Take for example the case of the various national science academies that were previously honorific associations for recognizing individual scientific contributions among peers.
In the past several years, these African academies have gradually become authoritative and credible voices for influencing national policy and legislation on science and technology – and to generally offer evidence-based advice to their countries.
These African scientific communities need to be acknowledged and encouraged to play their rightful roles in strengthening the triangular relationship between governments, business and academia that is fundamental to innovation and development.
Third, we in Africa should recognize the potential for health and medical fields to create business and employment opportunities. Here we can borrow from bold and strategic policy lessons in countries such as Singapore.
When Singapore was faced with growing competition from its neighbors in shipping and electronics, it established a biotechnology industry, notwithstanding the country’s relatively limited pool of scientists, compared to the developed world.
As we now know, Singapore resolved this challenge with borrowed human capital – drawing scientists from countries such as the United Kingdom by providing them, among other things, a vibrant atmosphere to use their talents, which have since produced desired results.
The African Development Bank, our continent’s premier development institution, is aware of the opportunities in this field – it earlier this year established an equity vehicle for providing risk capital to investors in health service provision, health insurance, pharmaceutical production and distribution and health education.
This is an important development that brings us closer to good practices. The availability of venture capital and equity vehicles are key for encouraging start-ups from which successful health and medical companies are launched, as has been powerfully illustrated by experiences in the United States.
It is also vital that African efforts be supported by consistent policymaking that recognizes and fosters prosperity creation. All doing business indicators should improve even faster, this includes intellectual property legislation in order to attract bigger and more innovative investment generally, and in the health and medical sectors in particular.
We in Rwanda have embarked on a process of overcoming the noted challenges with multiple strategies, beginning with our broader vision of a knowledge-based economy.
To realize this vision, research has been given particular attention, beginning with the creation of the Ministry of Science, Technology and Scientific Research dedicated to policy leadership in this field.
In the health sector itself, research protocols and guidelines are being developed and adopted – for example, an Ethics Committee for clinical research has been established, and is now operational.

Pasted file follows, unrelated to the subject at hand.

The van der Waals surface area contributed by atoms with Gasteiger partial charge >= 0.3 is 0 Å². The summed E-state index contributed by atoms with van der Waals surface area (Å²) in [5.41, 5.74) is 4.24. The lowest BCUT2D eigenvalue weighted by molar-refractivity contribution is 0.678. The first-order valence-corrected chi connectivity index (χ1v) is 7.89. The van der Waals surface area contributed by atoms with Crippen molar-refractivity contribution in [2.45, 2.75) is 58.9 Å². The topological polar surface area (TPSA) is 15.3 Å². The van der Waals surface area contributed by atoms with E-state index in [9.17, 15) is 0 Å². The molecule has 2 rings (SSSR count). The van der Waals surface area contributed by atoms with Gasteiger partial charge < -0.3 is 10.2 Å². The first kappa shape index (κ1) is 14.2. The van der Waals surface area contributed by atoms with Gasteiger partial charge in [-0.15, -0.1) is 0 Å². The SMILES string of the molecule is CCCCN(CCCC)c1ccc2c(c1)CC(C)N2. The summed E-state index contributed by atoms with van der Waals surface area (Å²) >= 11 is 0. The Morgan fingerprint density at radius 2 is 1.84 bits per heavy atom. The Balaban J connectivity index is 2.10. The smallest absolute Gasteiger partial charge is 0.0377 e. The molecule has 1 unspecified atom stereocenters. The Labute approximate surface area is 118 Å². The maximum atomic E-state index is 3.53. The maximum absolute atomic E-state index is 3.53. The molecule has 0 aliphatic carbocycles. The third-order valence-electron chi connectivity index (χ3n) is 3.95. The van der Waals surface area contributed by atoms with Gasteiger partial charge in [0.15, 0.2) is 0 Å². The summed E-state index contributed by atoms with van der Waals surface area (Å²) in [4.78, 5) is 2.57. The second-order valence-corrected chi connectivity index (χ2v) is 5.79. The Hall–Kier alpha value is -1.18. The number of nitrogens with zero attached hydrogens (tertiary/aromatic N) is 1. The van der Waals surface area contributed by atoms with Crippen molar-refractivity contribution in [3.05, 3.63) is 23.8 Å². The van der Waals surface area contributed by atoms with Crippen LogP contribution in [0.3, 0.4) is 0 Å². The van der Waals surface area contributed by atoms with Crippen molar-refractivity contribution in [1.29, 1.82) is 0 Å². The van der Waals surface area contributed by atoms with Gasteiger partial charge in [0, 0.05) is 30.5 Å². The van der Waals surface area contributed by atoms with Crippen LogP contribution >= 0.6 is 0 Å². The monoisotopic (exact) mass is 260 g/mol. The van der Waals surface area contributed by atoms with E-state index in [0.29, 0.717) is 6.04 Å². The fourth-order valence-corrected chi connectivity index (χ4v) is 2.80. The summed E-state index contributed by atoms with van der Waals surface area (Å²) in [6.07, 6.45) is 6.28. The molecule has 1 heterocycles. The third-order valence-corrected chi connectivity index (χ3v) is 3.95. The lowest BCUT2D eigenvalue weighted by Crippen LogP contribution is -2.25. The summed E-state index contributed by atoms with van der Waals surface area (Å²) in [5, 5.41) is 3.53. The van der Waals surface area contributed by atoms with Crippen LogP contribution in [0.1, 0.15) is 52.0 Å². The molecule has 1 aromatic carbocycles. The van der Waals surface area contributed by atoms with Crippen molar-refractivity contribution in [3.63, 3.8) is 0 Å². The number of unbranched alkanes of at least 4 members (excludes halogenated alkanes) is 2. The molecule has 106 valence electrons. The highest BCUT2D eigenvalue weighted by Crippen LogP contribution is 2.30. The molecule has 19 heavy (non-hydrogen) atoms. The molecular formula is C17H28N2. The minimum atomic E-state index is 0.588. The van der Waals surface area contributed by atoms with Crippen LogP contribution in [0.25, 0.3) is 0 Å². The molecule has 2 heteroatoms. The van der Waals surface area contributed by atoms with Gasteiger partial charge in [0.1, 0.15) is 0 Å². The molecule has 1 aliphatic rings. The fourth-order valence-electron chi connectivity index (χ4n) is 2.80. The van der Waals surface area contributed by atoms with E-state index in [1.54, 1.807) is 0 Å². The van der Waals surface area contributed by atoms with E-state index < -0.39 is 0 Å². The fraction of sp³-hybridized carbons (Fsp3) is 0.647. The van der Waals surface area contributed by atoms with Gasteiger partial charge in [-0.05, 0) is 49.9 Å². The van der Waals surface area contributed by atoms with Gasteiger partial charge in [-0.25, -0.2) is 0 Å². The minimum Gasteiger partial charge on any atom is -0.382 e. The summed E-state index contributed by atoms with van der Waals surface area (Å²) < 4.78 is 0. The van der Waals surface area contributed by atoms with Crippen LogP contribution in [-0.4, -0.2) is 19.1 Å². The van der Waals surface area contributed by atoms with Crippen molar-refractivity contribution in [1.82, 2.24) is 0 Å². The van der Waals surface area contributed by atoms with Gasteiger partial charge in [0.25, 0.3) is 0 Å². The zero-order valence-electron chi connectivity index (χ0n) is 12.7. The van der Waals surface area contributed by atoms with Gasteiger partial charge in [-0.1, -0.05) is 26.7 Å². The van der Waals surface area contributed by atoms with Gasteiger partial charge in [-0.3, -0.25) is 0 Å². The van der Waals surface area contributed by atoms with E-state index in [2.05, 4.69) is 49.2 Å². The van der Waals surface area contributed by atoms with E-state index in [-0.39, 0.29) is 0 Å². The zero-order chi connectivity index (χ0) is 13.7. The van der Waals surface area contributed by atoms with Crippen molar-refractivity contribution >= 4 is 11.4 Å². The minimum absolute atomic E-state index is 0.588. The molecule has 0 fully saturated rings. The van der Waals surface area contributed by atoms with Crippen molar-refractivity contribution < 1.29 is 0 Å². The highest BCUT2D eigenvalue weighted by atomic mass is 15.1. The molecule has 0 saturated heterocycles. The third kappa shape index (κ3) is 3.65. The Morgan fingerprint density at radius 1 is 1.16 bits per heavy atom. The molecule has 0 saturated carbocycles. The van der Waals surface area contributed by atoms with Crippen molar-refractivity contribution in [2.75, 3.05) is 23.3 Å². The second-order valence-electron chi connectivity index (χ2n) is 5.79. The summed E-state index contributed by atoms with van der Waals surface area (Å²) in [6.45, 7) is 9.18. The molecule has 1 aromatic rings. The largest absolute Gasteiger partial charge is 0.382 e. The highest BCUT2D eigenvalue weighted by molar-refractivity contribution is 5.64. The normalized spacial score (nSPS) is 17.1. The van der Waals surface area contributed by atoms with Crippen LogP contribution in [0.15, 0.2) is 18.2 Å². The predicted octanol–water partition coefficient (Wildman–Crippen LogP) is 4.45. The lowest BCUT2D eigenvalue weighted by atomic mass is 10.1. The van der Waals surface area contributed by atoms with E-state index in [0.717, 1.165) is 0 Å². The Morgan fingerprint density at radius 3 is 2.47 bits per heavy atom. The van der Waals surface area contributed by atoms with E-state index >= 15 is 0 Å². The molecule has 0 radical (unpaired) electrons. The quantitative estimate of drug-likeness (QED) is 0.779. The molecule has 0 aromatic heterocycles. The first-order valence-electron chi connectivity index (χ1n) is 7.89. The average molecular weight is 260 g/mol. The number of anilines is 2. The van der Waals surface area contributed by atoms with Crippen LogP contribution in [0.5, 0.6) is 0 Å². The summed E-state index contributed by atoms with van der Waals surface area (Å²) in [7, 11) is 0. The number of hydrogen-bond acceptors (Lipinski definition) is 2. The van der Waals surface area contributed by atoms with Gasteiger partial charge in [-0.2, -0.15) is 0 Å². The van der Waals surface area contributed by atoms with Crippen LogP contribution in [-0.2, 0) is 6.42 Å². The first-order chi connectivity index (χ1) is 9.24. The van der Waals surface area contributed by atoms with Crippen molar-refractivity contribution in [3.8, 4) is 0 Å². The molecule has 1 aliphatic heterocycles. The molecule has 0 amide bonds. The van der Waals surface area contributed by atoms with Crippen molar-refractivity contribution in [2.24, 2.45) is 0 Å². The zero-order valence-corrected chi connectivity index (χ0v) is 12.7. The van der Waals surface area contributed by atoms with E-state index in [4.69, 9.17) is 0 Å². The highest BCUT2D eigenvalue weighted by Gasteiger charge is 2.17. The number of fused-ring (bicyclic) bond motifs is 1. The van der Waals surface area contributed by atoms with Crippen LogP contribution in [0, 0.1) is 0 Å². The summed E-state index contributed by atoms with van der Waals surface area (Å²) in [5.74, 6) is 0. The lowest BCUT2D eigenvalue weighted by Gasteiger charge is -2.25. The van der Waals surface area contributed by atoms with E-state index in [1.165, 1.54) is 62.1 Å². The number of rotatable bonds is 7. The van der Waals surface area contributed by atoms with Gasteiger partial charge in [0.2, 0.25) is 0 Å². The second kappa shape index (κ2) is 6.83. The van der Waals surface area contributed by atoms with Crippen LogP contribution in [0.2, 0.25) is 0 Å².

Another key pillar in building a viable health and medical research community in our country is the National Center for Clinical Research.
The Center’s main objective is to become a platform for clinical research in Rwanda and in our region, by among other things, attracting international firms and institutions that seek to reduce costs of doing business, or to move their medical innovations agenda to the African population.
Significant progress is being realized in this regard – GlaxoSmithKline and Harvard Medical School are our partners on this, while discussion with several other companies and institutions is gathering momentum.
The establishment of the Center is not sufficient – in this respect, Rwanda is determined to invest in nurturing a critical mass of scientists and researchers.
For the first time in our history, in-country training of PhDs in medical sciences has started, in addition to training abroad, while partnerships are being built with global research institutions to strengthen our research base.
I should highlight here, two related recent developments aimed at encouraging a culture of research and sharing of outcomes, in the Rwandan health and medical community.
The Rwandan Medical Journal has been re-launched to provide a vehicle for sharing discoveries and new ideas.
The Aimée Niyikiza Memorial Award that recognizes excellence in research and publication was established earlier this year. This annual prize awards the top Rwandan researcher, as well a winning young Rwandan researcher that submits original research.
Finally, there is the Rwanda National Reference Laboratory, whose principle purposes include national supervision, surveillance, and quality assurance for improving health and medical outcomes.
These various efforts in Rwanda are already bearing fruit in terms of policy ownership, direction and outcomes, as the in case of malaria – where we realized a sixty six percent decline in malaria deaths in children under five years old between 2005 and 2007.
Part of this success is the widely acknowledged research on drug resistance that led to the changing of our malaria treatment policy to better treatments, as well as improved responsiveness to ensure proper use of medication and mosquito nets.
Let me conclude by re-emphasizing the urgent need to strengthen Africa ’s health and medical research capabilities. To achieve this goal, African government and business leaders, scientists, researchers and professionals have to commit ourselves to the development of dynamic medical sectors that provide health care, create prosperity, and employment opportunities.
The noted modest progress in building viable research communities in Africa and in Rwanda shows what can be achieved if we dedicate ourselves to this endeavor. We appreciate very much the contributions our partners have made in this regard.
We look forward to continued innovative relations – the University of Cambridge , as noted earlier, has a rich history in collaborative work, and I am certain you will continue to provide invaluable support to Rwandan and African institutions.
I once again thank you for your invitation to this policy forum – and appreciate your kind attention this evening.